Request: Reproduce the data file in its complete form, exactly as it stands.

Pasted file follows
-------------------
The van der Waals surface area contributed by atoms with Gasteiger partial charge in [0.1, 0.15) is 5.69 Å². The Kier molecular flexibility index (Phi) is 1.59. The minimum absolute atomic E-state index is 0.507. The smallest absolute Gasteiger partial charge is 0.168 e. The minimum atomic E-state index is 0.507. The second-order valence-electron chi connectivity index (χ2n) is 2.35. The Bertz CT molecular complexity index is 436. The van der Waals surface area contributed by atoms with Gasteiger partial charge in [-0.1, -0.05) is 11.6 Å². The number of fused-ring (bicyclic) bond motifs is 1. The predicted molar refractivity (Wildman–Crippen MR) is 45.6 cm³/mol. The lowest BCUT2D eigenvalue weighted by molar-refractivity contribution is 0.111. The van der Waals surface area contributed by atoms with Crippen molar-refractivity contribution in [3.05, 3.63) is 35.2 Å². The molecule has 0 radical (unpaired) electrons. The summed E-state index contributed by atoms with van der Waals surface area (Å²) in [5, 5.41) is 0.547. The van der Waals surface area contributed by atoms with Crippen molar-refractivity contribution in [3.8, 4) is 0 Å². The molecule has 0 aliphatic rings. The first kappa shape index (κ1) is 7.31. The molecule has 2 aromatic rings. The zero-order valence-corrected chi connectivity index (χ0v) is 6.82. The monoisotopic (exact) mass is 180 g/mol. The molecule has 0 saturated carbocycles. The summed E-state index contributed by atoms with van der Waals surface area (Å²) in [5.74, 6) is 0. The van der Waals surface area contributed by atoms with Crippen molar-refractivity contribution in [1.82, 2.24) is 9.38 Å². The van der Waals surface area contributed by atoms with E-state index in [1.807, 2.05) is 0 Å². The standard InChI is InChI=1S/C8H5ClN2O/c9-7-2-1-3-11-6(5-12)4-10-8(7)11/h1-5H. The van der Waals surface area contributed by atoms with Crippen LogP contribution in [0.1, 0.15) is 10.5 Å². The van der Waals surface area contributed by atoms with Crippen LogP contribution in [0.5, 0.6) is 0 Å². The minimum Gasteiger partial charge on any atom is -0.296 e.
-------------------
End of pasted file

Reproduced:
The van der Waals surface area contributed by atoms with Gasteiger partial charge in [0.1, 0.15) is 5.69 Å². The Kier molecular flexibility index (Phi) is 1.59. The minimum absolute atomic E-state index is 0.507. The smallest absolute Gasteiger partial charge is 0.168 e. The minimum atomic E-state index is 0.507. The second-order valence-electron chi connectivity index (χ2n) is 2.35. The Bertz CT molecular complexity index is 436. The van der Waals surface area contributed by atoms with Gasteiger partial charge in [-0.1, -0.05) is 11.6 Å². The number of fused-ring (bicyclic) bond motifs is 1. The predicted molar refractivity (Wildman–Crippen MR) is 45.6 cm³/mol. The lowest BCUT2D eigenvalue weighted by molar-refractivity contribution is 0.111. The van der Waals surface area contributed by atoms with Crippen molar-refractivity contribution in [3.05, 3.63) is 35.2 Å². The molecule has 0 radical (unpaired) electrons. The summed E-state index contributed by atoms with van der Waals surface area (Å²) in [5, 5.41) is 0.547. The van der Waals surface area contributed by atoms with Crippen molar-refractivity contribution in [3.8, 4) is 0 Å². The molecule has 0 aliphatic rings. The first kappa shape index (κ1) is 7.31. The molecule has 2 aromatic rings. The zero-order valence-corrected chi connectivity index (χ0v) is 6.82. The monoisotopic (exact) mass is 180 g/mol. The molecule has 0 saturated carbocycles. The summed E-state index contributed by atoms with van der Waals surface area (Å²) in [5.74, 6) is 0. The van der Waals surface area contributed by atoms with Crippen molar-refractivity contribution in [1.82, 2.24) is 9.38 Å². The van der Waals surface area contributed by atoms with E-state index in [1.807, 2.05) is 0 Å². The standard InChI is InChI=1S/C8H5ClN2O/c9-7-2-1-3-11-6(5-12)4-10-8(7)11/h1-5H. The van der Waals surface area contributed by atoms with Crippen LogP contribution in [0.1, 0.15) is 10.5 Å². The van der Waals surface area contributed by atoms with Crippen LogP contribution in [0.5, 0.6) is 0 Å². The minimum Gasteiger partial charge on any atom is -0.296 e.